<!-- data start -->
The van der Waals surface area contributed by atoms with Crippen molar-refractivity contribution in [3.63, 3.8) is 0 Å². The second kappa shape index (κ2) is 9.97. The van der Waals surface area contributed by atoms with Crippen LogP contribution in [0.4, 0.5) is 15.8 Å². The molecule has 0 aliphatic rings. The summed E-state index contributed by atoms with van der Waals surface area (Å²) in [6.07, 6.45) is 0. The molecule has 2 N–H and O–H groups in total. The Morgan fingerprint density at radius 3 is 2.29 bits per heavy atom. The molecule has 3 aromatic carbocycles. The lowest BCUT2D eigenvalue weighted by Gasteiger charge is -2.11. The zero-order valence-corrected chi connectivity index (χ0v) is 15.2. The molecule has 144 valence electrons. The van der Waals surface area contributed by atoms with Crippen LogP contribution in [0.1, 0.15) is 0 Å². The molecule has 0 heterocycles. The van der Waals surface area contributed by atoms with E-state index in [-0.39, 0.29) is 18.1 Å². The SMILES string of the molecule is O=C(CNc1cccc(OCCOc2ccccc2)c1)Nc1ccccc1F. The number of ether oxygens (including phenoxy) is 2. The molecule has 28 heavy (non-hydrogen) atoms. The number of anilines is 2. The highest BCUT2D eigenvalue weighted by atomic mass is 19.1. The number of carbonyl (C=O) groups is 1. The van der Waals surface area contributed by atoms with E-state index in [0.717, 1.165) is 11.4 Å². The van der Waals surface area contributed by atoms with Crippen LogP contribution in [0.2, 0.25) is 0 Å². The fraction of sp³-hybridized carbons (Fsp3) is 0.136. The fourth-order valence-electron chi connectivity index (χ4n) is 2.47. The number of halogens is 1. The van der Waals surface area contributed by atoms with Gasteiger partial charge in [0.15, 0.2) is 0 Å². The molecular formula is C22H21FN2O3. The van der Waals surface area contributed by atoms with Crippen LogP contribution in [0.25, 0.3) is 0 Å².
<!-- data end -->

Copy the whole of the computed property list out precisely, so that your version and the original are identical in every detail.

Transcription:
The van der Waals surface area contributed by atoms with Crippen molar-refractivity contribution in [3.63, 3.8) is 0 Å². The second kappa shape index (κ2) is 9.97. The van der Waals surface area contributed by atoms with Crippen LogP contribution in [0.4, 0.5) is 15.8 Å². The molecule has 0 aliphatic rings. The summed E-state index contributed by atoms with van der Waals surface area (Å²) in [6.07, 6.45) is 0. The molecule has 2 N–H and O–H groups in total. The Morgan fingerprint density at radius 3 is 2.29 bits per heavy atom. The molecule has 3 aromatic carbocycles. The lowest BCUT2D eigenvalue weighted by Gasteiger charge is -2.11. The zero-order valence-corrected chi connectivity index (χ0v) is 15.2. The molecule has 144 valence electrons. The van der Waals surface area contributed by atoms with Crippen LogP contribution in [0.1, 0.15) is 0 Å². The molecule has 0 heterocycles. The van der Waals surface area contributed by atoms with E-state index in [-0.39, 0.29) is 18.1 Å². The SMILES string of the molecule is O=C(CNc1cccc(OCCOc2ccccc2)c1)Nc1ccccc1F. The number of ether oxygens (including phenoxy) is 2. The molecule has 28 heavy (non-hydrogen) atoms. The number of anilines is 2. The highest BCUT2D eigenvalue weighted by atomic mass is 19.1. The number of carbonyl (C=O) groups is 1. The van der Waals surface area contributed by atoms with E-state index in [0.717, 1.165) is 11.4 Å². The van der Waals surface area contributed by atoms with Crippen LogP contribution in [0.2, 0.25) is 0 Å². The fraction of sp³-hybridized carbons (Fsp3) is 0.136. The fourth-order valence-electron chi connectivity index (χ4n) is 2.47. The number of halogens is 1. The van der Waals surface area contributed by atoms with Gasteiger partial charge in [0.15, 0.2) is 0 Å². The molecular formula is C22H21FN2O3. The van der Waals surface area contributed by atoms with Crippen LogP contribution in [0.25, 0.3) is 0 Å².